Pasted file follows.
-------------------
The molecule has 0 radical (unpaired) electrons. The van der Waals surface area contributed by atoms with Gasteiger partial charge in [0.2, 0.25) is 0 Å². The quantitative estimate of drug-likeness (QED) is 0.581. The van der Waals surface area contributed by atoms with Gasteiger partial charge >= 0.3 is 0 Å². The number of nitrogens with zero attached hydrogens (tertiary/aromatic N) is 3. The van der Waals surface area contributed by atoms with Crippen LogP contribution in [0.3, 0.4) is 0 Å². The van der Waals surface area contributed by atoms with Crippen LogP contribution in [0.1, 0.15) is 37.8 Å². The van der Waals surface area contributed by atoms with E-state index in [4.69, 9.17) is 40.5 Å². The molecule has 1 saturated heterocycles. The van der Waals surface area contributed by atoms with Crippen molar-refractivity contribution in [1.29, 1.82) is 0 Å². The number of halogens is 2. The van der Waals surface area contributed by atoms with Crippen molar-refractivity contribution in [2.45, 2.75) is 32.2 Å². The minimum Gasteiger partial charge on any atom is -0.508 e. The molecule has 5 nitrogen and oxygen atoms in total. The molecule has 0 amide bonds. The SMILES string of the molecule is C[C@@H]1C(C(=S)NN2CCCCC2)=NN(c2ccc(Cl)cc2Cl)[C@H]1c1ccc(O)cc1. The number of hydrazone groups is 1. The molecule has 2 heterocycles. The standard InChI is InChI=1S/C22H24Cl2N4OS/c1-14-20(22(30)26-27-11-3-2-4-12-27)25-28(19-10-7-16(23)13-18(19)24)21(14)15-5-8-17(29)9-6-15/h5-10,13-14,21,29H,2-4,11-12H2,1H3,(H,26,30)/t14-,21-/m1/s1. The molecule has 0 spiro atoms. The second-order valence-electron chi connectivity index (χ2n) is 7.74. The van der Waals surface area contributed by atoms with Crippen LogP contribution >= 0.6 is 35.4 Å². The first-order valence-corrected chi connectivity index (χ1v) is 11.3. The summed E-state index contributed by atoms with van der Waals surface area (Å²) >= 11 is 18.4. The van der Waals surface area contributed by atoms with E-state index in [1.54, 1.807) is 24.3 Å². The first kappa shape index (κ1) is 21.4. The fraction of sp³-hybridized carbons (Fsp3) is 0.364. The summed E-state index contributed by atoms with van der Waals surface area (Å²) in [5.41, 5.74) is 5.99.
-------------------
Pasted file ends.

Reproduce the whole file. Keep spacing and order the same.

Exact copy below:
The molecule has 0 radical (unpaired) electrons. The van der Waals surface area contributed by atoms with Gasteiger partial charge in [0.2, 0.25) is 0 Å². The quantitative estimate of drug-likeness (QED) is 0.581. The van der Waals surface area contributed by atoms with Gasteiger partial charge >= 0.3 is 0 Å². The number of nitrogens with zero attached hydrogens (tertiary/aromatic N) is 3. The van der Waals surface area contributed by atoms with Crippen LogP contribution in [0.3, 0.4) is 0 Å². The van der Waals surface area contributed by atoms with Crippen LogP contribution in [0.1, 0.15) is 37.8 Å². The van der Waals surface area contributed by atoms with E-state index in [4.69, 9.17) is 40.5 Å². The molecule has 1 saturated heterocycles. The van der Waals surface area contributed by atoms with Crippen molar-refractivity contribution in [1.29, 1.82) is 0 Å². The number of halogens is 2. The van der Waals surface area contributed by atoms with Crippen molar-refractivity contribution in [2.45, 2.75) is 32.2 Å². The minimum Gasteiger partial charge on any atom is -0.508 e. The molecule has 5 nitrogen and oxygen atoms in total. The molecule has 0 amide bonds. The SMILES string of the molecule is C[C@@H]1C(C(=S)NN2CCCCC2)=NN(c2ccc(Cl)cc2Cl)[C@H]1c1ccc(O)cc1. The number of hydrazone groups is 1. The molecule has 2 heterocycles. The standard InChI is InChI=1S/C22H24Cl2N4OS/c1-14-20(22(30)26-27-11-3-2-4-12-27)25-28(19-10-7-16(23)13-18(19)24)21(14)15-5-8-17(29)9-6-15/h5-10,13-14,21,29H,2-4,11-12H2,1H3,(H,26,30)/t14-,21-/m1/s1. The molecule has 0 spiro atoms. The second-order valence-electron chi connectivity index (χ2n) is 7.74. The van der Waals surface area contributed by atoms with Crippen LogP contribution >= 0.6 is 35.4 Å². The first-order valence-corrected chi connectivity index (χ1v) is 11.3. The summed E-state index contributed by atoms with van der Waals surface area (Å²) >= 11 is 18.4. The van der Waals surface area contributed by atoms with E-state index in [1.54, 1.807) is 24.3 Å². The first kappa shape index (κ1) is 21.4. The fraction of sp³-hybridized carbons (Fsp3) is 0.364. The summed E-state index contributed by atoms with van der Waals surface area (Å²) in [5.41, 5.74) is 5.99.